Viewpoints: Pain Scores Are Just About Useless For Treating Disease; ‘Mommy Brain’ Is Actually A Superpower
Editorial pages focus on these public health issues and others.
The Problem With Pain Scores
If you recognize that question, you probably know this scenario: you’re sitting in a health care facility and, after telling your clinician about a pain in your back (or somewhere), they ask: how bad is it? As a pain physician, I always feel that the pain score (as it’s called) is a strange ritual. For one thing, a patient telling me they have “seven out of 10” gives me little to work with because while “seven” is a number, it isn’t an objective, replicable measure of pain. I ask patients to think of “10” as the worst pain they’ve ever felt or can imagine. But, as you might guess, because people's experiences and imaginations differ substantially, one patient might have a broken pinky, while another has a broken femur and both might (correctly and accurately from their perspective) report "seven out of ten" pain. (Daniel Barron, 7/15)
The New York Times:
‘Mommy Brain’ Is Real
I’ve been playing a not-so-fun guessing game lately: Is my inability to form a coherent thought a result of pandemic fogginess or “mommy brain”? Like many other vaccinated adults, I’ve been dipping my toe back into being social again. But on top of having spent a year-plus largely at home, I’m also adapting to motherhood after having my first child in October. As I gather once more with friends and relatives, I often find myself pausing in the middle of a story because a word has completely escaped me. The other day, I was trying to describe a mask I saw someone wearing but couldn’t remember the word for “fabric.” I frantically waved my hands across my face and finally landed on “pattern covering” as a close-enough substitute. (Katie Hawkins-Gaar, 7/14)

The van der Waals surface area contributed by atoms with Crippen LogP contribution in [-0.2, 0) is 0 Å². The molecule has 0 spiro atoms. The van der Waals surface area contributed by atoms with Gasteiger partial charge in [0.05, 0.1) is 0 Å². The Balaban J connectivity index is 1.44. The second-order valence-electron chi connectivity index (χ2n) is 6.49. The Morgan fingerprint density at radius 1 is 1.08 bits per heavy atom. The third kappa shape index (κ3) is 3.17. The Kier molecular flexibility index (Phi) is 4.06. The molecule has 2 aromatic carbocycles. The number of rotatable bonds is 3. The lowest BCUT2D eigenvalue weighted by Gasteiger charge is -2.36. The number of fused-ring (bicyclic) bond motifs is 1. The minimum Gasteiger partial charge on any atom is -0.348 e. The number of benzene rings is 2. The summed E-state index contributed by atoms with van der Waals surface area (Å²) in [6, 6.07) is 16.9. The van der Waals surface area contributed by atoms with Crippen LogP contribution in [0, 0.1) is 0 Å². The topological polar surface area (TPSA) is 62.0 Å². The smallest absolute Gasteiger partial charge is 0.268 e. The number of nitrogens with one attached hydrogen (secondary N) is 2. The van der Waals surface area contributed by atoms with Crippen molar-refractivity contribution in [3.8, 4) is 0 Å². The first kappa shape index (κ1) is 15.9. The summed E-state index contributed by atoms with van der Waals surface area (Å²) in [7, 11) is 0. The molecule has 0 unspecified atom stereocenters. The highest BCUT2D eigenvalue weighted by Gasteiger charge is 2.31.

Physicians, Mental Illness, And The Problem With 'Passing'
My patient sits with her back hunched, eyes fixed on the taupe industrial carpet as though she is fervently avoiding Medusa’s gaze. She tells me about the depression that has dogged her life, subverted her career, infiltrated her relationships. She tells me about the medications she’s tried and “failed,” as if patients fail medicines and not the other way around. She tells me about lovers and friends who have become burnt out and fallen by the wayside. In short, she tells me about loss, and shame, and the desperation that accompanies a life lived on the edge in an experiential war zone. (Susan T. Mahler, 7/16)
Hospitals And Medical Institutions See Inequity Every Day. Why Aren’t They Spending More To Help?
Like most, I have a bittersweet relationship with taxes. I bristle when I see the total amount I pay every year, but intellectually and emotionally, I believe it is part of my duty within my community. As an emergency physician, after these past 17 months, I know what it looks and feels like when a lack of investment and development in our systems and infrastructure impacts the health and safety of a population. So much sadness could have been prevented. That’s a lesson we’re learning the hard way as a society: If we don’t focus on development and investment now, we will pay later for the consequences. And nowhere is that clearer than in our public health. (Priya Mammen, 7/15)